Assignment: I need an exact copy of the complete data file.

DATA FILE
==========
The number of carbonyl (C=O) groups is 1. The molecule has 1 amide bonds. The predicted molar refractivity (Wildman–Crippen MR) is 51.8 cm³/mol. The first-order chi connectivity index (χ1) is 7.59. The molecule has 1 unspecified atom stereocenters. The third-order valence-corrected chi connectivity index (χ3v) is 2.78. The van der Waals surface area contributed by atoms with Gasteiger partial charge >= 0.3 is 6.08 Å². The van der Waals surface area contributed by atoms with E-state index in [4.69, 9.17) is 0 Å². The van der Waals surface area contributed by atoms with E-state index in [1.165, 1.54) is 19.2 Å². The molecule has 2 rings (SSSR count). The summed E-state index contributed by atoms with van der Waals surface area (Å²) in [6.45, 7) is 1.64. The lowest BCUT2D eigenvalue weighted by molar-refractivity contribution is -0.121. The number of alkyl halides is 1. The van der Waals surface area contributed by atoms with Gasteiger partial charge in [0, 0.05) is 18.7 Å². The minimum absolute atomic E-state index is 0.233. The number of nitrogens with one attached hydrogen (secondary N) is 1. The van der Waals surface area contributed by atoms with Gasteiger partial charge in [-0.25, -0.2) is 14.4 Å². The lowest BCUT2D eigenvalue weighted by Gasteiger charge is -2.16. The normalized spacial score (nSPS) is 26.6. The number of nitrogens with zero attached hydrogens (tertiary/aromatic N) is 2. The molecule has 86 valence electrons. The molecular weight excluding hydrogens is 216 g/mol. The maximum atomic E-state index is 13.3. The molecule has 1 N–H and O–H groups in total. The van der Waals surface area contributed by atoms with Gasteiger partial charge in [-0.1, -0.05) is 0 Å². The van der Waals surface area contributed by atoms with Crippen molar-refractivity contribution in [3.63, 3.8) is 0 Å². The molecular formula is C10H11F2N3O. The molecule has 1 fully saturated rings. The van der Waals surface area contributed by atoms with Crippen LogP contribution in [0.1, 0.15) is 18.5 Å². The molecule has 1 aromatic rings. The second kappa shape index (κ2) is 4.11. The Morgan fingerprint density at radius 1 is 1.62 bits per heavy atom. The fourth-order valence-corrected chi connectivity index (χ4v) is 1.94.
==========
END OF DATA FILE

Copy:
The number of carbonyl (C=O) groups is 1. The molecule has 1 amide bonds. The predicted molar refractivity (Wildman–Crippen MR) is 51.8 cm³/mol. The first-order chi connectivity index (χ1) is 7.59. The molecule has 1 unspecified atom stereocenters. The third-order valence-corrected chi connectivity index (χ3v) is 2.78. The van der Waals surface area contributed by atoms with Gasteiger partial charge >= 0.3 is 6.08 Å². The van der Waals surface area contributed by atoms with E-state index in [4.69, 9.17) is 0 Å². The van der Waals surface area contributed by atoms with E-state index in [1.165, 1.54) is 19.2 Å². The molecule has 2 rings (SSSR count). The summed E-state index contributed by atoms with van der Waals surface area (Å²) in [6.45, 7) is 1.64. The lowest BCUT2D eigenvalue weighted by molar-refractivity contribution is -0.121. The number of alkyl halides is 1. The van der Waals surface area contributed by atoms with Gasteiger partial charge in [0, 0.05) is 18.7 Å². The minimum absolute atomic E-state index is 0.233. The number of nitrogens with one attached hydrogen (secondary N) is 1. The van der Waals surface area contributed by atoms with Gasteiger partial charge in [-0.25, -0.2) is 14.4 Å². The lowest BCUT2D eigenvalue weighted by Gasteiger charge is -2.16. The normalized spacial score (nSPS) is 26.6. The number of nitrogens with zero attached hydrogens (tertiary/aromatic N) is 2. The molecule has 86 valence electrons. The molecular weight excluding hydrogens is 216 g/mol. The maximum atomic E-state index is 13.3. The molecule has 1 N–H and O–H groups in total. The van der Waals surface area contributed by atoms with Gasteiger partial charge in [-0.1, -0.05) is 0 Å². The van der Waals surface area contributed by atoms with Crippen molar-refractivity contribution in [3.63, 3.8) is 0 Å². The molecular formula is C10H11F2N3O. The molecule has 1 fully saturated rings. The van der Waals surface area contributed by atoms with Crippen LogP contribution in [0.1, 0.15) is 18.5 Å². The molecule has 1 aromatic rings. The second kappa shape index (κ2) is 4.11. The Morgan fingerprint density at radius 1 is 1.62 bits per heavy atom. The fourth-order valence-corrected chi connectivity index (χ4v) is 1.94.